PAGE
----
'180 Degrees South': Trekking — and surfing and climbing — to Patagonia
"180 Degrees South," a documentary inspired by the life and times of rock climber/surfer Yvon Chouinard, follows a beautiful, yet unfocused globe-trotting trek to Patagonia, where extreme sports and environmental fragility meet.
Special to The Seattle Times
'180 Degrees South,' a documentary directed by Chris Malloy. 85 minutes. Not rated; suitable for general audiences. Varsity.
Part idyllic travelogue and part environmental polemic, "180 Degrees South" takes a globe-trotting trek to spectacular yet endangered destinations that are alternately overrun by extreme-sport enthusiasts and concerned conservationists. The result is a beautiful mess with a point of view that's way too easily distracted.
The movie was inspired by rock-climbing pioneer Yvon Chouinard and his 1968 trek to Patagonia with like-minded surfer/climber dudes. Their destination was a never-attempted route to an Andean summit, with stops to catch some gnarly waves on the 5,000-mile drive from California to Chile. This was the kind of stunt Chouinard was famous for ever since he practically invented the sport by forging his own pitons and scrambling up the sheer rock faces of Yosemite in the late '50s.
Jeff Johnson, a young explorer/climber and admirer of Chouinard, saw some of the tantalizing film footage from the trip and was moved to light out on his own version of that free-spirited quest. His journey to Patagonia provides the movie's structure. It is flimsily shored up with his very personal journal-like narration of the adventure.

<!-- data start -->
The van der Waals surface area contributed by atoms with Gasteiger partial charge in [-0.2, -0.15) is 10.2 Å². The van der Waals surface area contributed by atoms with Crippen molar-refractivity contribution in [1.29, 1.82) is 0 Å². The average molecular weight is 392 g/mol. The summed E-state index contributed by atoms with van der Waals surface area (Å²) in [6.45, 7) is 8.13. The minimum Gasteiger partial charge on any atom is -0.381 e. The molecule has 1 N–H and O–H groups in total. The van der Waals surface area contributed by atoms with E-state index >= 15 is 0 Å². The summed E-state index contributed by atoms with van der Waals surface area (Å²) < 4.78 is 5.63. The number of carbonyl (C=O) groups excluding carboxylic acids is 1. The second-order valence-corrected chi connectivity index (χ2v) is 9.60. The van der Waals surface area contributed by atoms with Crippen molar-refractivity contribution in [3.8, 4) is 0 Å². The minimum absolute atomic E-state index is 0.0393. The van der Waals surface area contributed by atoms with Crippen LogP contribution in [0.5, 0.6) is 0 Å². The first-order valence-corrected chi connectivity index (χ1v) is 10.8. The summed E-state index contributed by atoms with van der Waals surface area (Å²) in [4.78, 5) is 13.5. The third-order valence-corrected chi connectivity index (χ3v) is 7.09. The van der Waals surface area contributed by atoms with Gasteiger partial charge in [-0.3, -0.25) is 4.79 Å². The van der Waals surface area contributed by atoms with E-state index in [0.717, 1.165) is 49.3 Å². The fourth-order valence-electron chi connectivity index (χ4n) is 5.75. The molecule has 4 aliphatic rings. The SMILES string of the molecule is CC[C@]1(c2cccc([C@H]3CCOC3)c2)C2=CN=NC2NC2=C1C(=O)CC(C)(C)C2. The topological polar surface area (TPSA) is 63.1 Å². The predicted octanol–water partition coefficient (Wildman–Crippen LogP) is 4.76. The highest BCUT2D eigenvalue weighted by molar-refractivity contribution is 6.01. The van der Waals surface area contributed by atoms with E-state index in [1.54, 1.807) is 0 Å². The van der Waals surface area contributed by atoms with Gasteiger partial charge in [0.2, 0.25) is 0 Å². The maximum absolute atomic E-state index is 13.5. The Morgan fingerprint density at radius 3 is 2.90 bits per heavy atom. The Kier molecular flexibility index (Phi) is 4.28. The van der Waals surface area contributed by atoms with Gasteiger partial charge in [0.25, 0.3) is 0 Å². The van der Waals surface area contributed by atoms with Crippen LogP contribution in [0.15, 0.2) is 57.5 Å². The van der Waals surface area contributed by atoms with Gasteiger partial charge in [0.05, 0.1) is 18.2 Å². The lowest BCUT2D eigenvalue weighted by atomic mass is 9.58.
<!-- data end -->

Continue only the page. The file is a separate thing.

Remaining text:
As Johnson waxes philosophic about the call of doing your own thing and the hand of man on fragile ecosystems, the camera that follows him also captures some truly awesome scenes of natural beauty. It's a mixed bag of rumination and thrilling imagery, between which he does a lot of surfing, hooks up with a sexy native on Easter Island, connects with his extreme-climbing buddies in Chile and ultimately with Chouinard himself. Doug Tompkins, one of Chouinard's old partners, is also on hand in Patagonia, where he's devoted his life to preserving vast acres of the Andes from human harm.
The old-timer anecdotes, extreme-sport sequences and proselytizing about protecting nature are only some of the subjects and characters crammed together on this unfocused, yet often breathtaking voyage. There's also the distinct whiff of infomercial for another Patagonia — the sporting-goods and apparel company that made Chouinard a millionaire, albeit one with a soul of genuine social responsibility.
Ted Fry: email@example.com
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